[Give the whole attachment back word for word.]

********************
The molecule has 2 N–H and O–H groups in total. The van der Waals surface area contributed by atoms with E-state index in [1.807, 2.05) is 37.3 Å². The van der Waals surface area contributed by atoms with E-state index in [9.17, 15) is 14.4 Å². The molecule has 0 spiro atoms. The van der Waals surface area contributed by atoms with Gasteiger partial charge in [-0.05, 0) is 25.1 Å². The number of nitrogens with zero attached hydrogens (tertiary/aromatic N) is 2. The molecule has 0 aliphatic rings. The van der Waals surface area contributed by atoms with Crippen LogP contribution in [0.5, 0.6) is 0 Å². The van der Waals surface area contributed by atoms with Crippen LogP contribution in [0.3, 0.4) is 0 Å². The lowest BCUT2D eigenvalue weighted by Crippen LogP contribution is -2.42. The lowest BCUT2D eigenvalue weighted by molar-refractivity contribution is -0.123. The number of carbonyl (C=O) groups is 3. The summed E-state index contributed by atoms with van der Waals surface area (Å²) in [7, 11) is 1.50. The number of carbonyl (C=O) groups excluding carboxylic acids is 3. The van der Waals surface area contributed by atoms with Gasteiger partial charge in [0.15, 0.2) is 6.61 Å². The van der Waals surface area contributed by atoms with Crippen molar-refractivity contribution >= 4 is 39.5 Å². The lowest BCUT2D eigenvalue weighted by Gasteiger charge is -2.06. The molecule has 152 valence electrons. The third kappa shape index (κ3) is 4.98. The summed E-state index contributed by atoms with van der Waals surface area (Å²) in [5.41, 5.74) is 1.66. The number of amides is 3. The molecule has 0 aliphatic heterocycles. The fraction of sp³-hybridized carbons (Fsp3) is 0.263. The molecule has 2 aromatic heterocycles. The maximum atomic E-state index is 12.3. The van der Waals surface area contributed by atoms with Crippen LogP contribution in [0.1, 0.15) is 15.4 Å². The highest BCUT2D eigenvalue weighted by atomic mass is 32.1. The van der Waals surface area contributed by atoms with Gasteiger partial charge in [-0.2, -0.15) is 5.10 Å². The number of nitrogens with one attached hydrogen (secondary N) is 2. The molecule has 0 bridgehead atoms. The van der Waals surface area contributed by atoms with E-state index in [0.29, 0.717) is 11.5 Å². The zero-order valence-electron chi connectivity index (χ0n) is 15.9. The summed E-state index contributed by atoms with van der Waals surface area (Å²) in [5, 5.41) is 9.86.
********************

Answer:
The molecule has 2 N–H and O–H groups in total. The van der Waals surface area contributed by atoms with E-state index in [1.807, 2.05) is 37.3 Å². The van der Waals surface area contributed by atoms with E-state index in [9.17, 15) is 14.4 Å². The molecule has 0 spiro atoms. The van der Waals surface area contributed by atoms with Gasteiger partial charge in [-0.05, 0) is 25.1 Å². The number of nitrogens with zero attached hydrogens (tertiary/aromatic N) is 2. The molecule has 0 aliphatic rings. The van der Waals surface area contributed by atoms with Crippen LogP contribution in [0.5, 0.6) is 0 Å². The van der Waals surface area contributed by atoms with Crippen LogP contribution in [0.3, 0.4) is 0 Å². The lowest BCUT2D eigenvalue weighted by Crippen LogP contribution is -2.42. The lowest BCUT2D eigenvalue weighted by molar-refractivity contribution is -0.123. The number of carbonyl (C=O) groups is 3. The summed E-state index contributed by atoms with van der Waals surface area (Å²) in [7, 11) is 1.50. The number of carbonyl (C=O) groups excluding carboxylic acids is 3. The van der Waals surface area contributed by atoms with Gasteiger partial charge in [0.15, 0.2) is 6.61 Å². The van der Waals surface area contributed by atoms with Crippen molar-refractivity contribution >= 4 is 39.5 Å². The lowest BCUT2D eigenvalue weighted by Gasteiger charge is -2.06. The molecule has 152 valence electrons. The third kappa shape index (κ3) is 4.98. The summed E-state index contributed by atoms with van der Waals surface area (Å²) in [5.41, 5.74) is 1.66. The number of amides is 3. The molecule has 0 aliphatic heterocycles. The fraction of sp³-hybridized carbons (Fsp3) is 0.263. The molecule has 2 aromatic heterocycles. The maximum atomic E-state index is 12.3. The van der Waals surface area contributed by atoms with Crippen LogP contribution in [0.1, 0.15) is 15.4 Å². The highest BCUT2D eigenvalue weighted by atomic mass is 32.1. The van der Waals surface area contributed by atoms with Gasteiger partial charge in [-0.2, -0.15) is 5.10 Å². The number of nitrogens with one attached hydrogen (secondary N) is 2. The molecule has 0 bridgehead atoms. The van der Waals surface area contributed by atoms with E-state index in [0.29, 0.717) is 11.5 Å². The zero-order valence-electron chi connectivity index (χ0n) is 15.9. The summed E-state index contributed by atoms with van der Waals surface area (Å²) in [5, 5.41) is 9.86.